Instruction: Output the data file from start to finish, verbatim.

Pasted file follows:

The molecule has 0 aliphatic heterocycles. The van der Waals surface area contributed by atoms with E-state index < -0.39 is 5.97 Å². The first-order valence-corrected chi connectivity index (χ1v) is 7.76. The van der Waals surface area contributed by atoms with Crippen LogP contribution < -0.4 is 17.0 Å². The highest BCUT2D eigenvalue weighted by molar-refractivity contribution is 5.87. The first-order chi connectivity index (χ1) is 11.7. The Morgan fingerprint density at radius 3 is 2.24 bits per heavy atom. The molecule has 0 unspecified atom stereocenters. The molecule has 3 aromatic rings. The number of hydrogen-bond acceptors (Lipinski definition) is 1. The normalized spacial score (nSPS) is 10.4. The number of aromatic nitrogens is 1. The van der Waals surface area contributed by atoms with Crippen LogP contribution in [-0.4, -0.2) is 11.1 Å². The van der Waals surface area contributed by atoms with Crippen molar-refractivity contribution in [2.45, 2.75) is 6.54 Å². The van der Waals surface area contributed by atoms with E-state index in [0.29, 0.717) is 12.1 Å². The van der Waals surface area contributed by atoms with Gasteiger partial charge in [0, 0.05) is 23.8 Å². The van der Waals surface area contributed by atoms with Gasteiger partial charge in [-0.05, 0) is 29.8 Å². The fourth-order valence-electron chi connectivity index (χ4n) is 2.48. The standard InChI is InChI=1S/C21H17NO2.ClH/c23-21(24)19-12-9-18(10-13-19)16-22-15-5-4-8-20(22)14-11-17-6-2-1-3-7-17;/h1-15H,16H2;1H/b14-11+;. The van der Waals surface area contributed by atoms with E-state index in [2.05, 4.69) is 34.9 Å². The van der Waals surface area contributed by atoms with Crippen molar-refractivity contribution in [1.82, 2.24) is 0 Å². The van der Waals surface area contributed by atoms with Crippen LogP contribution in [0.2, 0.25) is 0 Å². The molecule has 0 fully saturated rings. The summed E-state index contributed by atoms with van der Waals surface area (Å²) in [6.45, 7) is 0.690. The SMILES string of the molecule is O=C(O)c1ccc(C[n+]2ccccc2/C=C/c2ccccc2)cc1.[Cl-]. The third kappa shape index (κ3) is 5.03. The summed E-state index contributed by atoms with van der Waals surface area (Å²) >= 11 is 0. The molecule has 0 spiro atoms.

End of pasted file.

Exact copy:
The molecule has 0 aliphatic heterocycles. The van der Waals surface area contributed by atoms with E-state index < -0.39 is 5.97 Å². The first-order valence-corrected chi connectivity index (χ1v) is 7.76. The van der Waals surface area contributed by atoms with Crippen LogP contribution < -0.4 is 17.0 Å². The highest BCUT2D eigenvalue weighted by molar-refractivity contribution is 5.87. The first-order chi connectivity index (χ1) is 11.7. The Morgan fingerprint density at radius 3 is 2.24 bits per heavy atom. The molecule has 0 unspecified atom stereocenters. The molecule has 3 aromatic rings. The number of hydrogen-bond acceptors (Lipinski definition) is 1. The normalized spacial score (nSPS) is 10.4. The number of aromatic nitrogens is 1. The van der Waals surface area contributed by atoms with Crippen LogP contribution in [-0.4, -0.2) is 11.1 Å². The van der Waals surface area contributed by atoms with Crippen molar-refractivity contribution in [2.45, 2.75) is 6.54 Å². The van der Waals surface area contributed by atoms with E-state index in [0.29, 0.717) is 12.1 Å². The van der Waals surface area contributed by atoms with Gasteiger partial charge in [0, 0.05) is 23.8 Å². The van der Waals surface area contributed by atoms with Gasteiger partial charge in [-0.05, 0) is 29.8 Å². The fourth-order valence-electron chi connectivity index (χ4n) is 2.48. The standard InChI is InChI=1S/C21H17NO2.ClH/c23-21(24)19-12-9-18(10-13-19)16-22-15-5-4-8-20(22)14-11-17-6-2-1-3-7-17;/h1-15H,16H2;1H/b14-11+;. The van der Waals surface area contributed by atoms with E-state index in [2.05, 4.69) is 34.9 Å². The van der Waals surface area contributed by atoms with Crippen molar-refractivity contribution in [1.82, 2.24) is 0 Å². The van der Waals surface area contributed by atoms with Crippen LogP contribution in [0.2, 0.25) is 0 Å². The molecule has 0 fully saturated rings. The summed E-state index contributed by atoms with van der Waals surface area (Å²) in [6.45, 7) is 0.690. The SMILES string of the molecule is O=C(O)c1ccc(C[n+]2ccccc2/C=C/c2ccccc2)cc1.[Cl-]. The third kappa shape index (κ3) is 5.03. The summed E-state index contributed by atoms with van der Waals surface area (Å²) >= 11 is 0. The molecule has 0 spiro atoms.